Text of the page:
By Benjamin Kweskin

Varda Cheskis Sauer and the 2014-15 North Springs Jewish Culture Club pose for an official photo in March.

Varda Cheskis Sauer and the 2014-15 North Springs Jewish Culture Club pose for an official photo in March.

Varda Cheskis Sauer resisted forming a Jewish-oriented club at North Springs Charter High School when students approached her about the idea nearly a decade ago.

She didn’t know many of the students and was unsure about how to bring sensitive religious issues into a secular public school. Then as now, she said, many of the interested students came from Jewish day schools such as Davis Academy and had a “thirst for Jewish continuity” that they were missing in their new, nonsectarian surroundings.

Sauer recognized a genuine need and desire to bring quality Jewish programming to the school and eventually relented to found and advise North Springs’ Jewish Culture Club, which has become one of the most successful student clubs in the Atlanta area. As the club organizer, she was recently listed as one of 25 Atlanta Jewish nonprofit innovators.

The only sponsor/adviser, Sauer works with six student officers to make sure programs run smoothly. Unlike some student groups, the Jewish Culture Club does not meet just for snacks and social time: All programs are academic in nature and provide substantial educational content.

Now that the club is in its ninth year, Sauer said she knows what works and what doesn’t.

She is vigilant about keeping religious observance out of the public school. There are no prayers before or after students eat, and G-d is not discussed as a topic.

Sauer is the gatekeeper for who is allowed to speak to “her” students. She vets potential speakers and makes sure they address what was initially agreed — she has been burned in the past.

Recently, a pro-Israel organization asked to speak about a certain subject, and she decided against it on the grounds that it was too controversial. The organization, which she declined to identify, ended up speaking about a different topic.

Speakers are required to be engaging, clear, concise and “not boring.” They are not allowed to sell anything because “it’s a club for students, not a business opportunity.”

Presenters do discuss holidays and Jewish cultural traditions. Frequent discussions include the similarities and differences within Jewish traditions (Orthodox, Conservative, Reform), politics and Israel. Students are not allowed to leave until the end of the program and are strongly encouraged to participate and engage with the guest speaker.

A frequent presenter is Rabbi David Silverman of the Atlanta Scholars Kollel, a student favorite who has been involved with the club since the beginning.

Like many high-schoolers, North Springs students are overprogrammed and overcommitted to their studies as well as extracurricular activities. As a result, many do not have time for Jewish activities after school or even on the weekends. So the club meets during the rotating 30-minute lunch periods, allowing students to participate without missing out on classes or other activities.

Though the club is roughly split between students who attended day school and other Jewish student, many from largely unaffiliated families, a dozen or so of the 150 club members are not Jewish but are curious because they have many friends in the club. Each member pays an annual fee of $20, which keeps other costs low and keeps the pizza coming.

Sauer said 100 percent of club members regularly participate in what may be the most popular club at North Springs. Parents are often as enthusiastic about the club as their children but are unable to attend programs and events.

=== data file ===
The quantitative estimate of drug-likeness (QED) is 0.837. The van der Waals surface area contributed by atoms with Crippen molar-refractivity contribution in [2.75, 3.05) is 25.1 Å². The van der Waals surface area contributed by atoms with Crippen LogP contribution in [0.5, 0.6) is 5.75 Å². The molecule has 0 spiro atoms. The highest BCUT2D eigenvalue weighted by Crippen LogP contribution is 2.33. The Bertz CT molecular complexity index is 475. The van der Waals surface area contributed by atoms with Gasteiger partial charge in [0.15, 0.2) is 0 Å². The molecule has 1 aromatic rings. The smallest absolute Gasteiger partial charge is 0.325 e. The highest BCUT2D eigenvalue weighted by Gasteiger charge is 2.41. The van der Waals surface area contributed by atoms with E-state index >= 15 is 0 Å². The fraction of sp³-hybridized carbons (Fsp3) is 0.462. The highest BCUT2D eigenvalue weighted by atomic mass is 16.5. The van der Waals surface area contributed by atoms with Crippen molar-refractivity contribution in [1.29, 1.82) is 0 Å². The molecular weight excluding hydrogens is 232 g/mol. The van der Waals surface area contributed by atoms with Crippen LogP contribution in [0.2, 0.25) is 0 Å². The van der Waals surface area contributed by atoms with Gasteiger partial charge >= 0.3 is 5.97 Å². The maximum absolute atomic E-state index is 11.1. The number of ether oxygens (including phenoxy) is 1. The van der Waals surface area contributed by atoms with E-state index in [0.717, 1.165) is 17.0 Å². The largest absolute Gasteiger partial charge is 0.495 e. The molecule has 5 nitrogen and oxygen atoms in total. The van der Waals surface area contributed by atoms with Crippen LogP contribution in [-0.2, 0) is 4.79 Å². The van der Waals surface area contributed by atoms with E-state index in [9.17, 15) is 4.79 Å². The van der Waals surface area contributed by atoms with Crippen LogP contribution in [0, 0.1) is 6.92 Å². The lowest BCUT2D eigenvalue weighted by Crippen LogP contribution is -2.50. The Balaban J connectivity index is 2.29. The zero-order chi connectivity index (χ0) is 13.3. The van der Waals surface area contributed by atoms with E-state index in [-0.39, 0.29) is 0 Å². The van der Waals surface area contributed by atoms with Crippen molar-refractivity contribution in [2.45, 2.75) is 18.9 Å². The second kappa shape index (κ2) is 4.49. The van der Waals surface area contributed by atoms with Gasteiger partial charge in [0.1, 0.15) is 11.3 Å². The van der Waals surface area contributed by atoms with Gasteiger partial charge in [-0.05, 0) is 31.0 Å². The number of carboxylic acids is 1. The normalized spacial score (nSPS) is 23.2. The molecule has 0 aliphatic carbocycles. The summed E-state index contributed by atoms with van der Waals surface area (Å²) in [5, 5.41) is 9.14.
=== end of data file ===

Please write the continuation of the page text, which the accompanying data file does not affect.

In learning about the Jewish Culture Club and speaking to Sauer and two student officers, Nicole Webb and Max Winter, three words kept coming up: “empowered,” “comfortable” and “safe.”

The club enables students to let their guard down and share the comfort of not having to explain certain traditions, experiences and cultural norms. While the Jewish students feel safe at the Sandy Springs school, they may feel even safer in the Jewish Culture Club.

Webb, an effusive incoming co-president and senior, said she felt culture shock at entering a diverse, non-Jewish public school after attending Davis.

“We feel comfortable to talk about issues; we speak about our concerns. The club has helped my Jewish awareness and self-confidence. My family is not so religious, so the club makes me feel connected,” she said. “In college I’ll be able to bring these experiences with me. I love this club and wouldn’t be able to dedicate my time to others.”

Winter, a 2015-16 junior who also is a Davis alum, spoke about the importance of the club. “It is successful because students are always engaged. It has strengthened my Jewish identity and awareness, and I am always with my friends — people who share the same beliefs — and we have open discussions about issues and topics. I am very excited for the upcoming year.”

Sauer is concerned what will happen to the club when she eventually retires (it is her 24th year at North Springs). She will need to mentor someone who understands the dedication required to maintain the club’s success and momentum because in addition to leading the internship program at North Springs, she devotes dozens of hours a week outside school hours to the club.

Other schools have attempted to start similar clubs, she said, but “they are nowhere near as successful and not nearly as organized.”

Sauer and her officers maintain an ever-changing email distribution list and put on gatherings such as pool parties that engage parents as well as students. Such events ease transitions and familiarize incoming freshmen and other students who are new to the club.

Sauer said, “If students or parents need me for anything outside of the club, I am there for them.”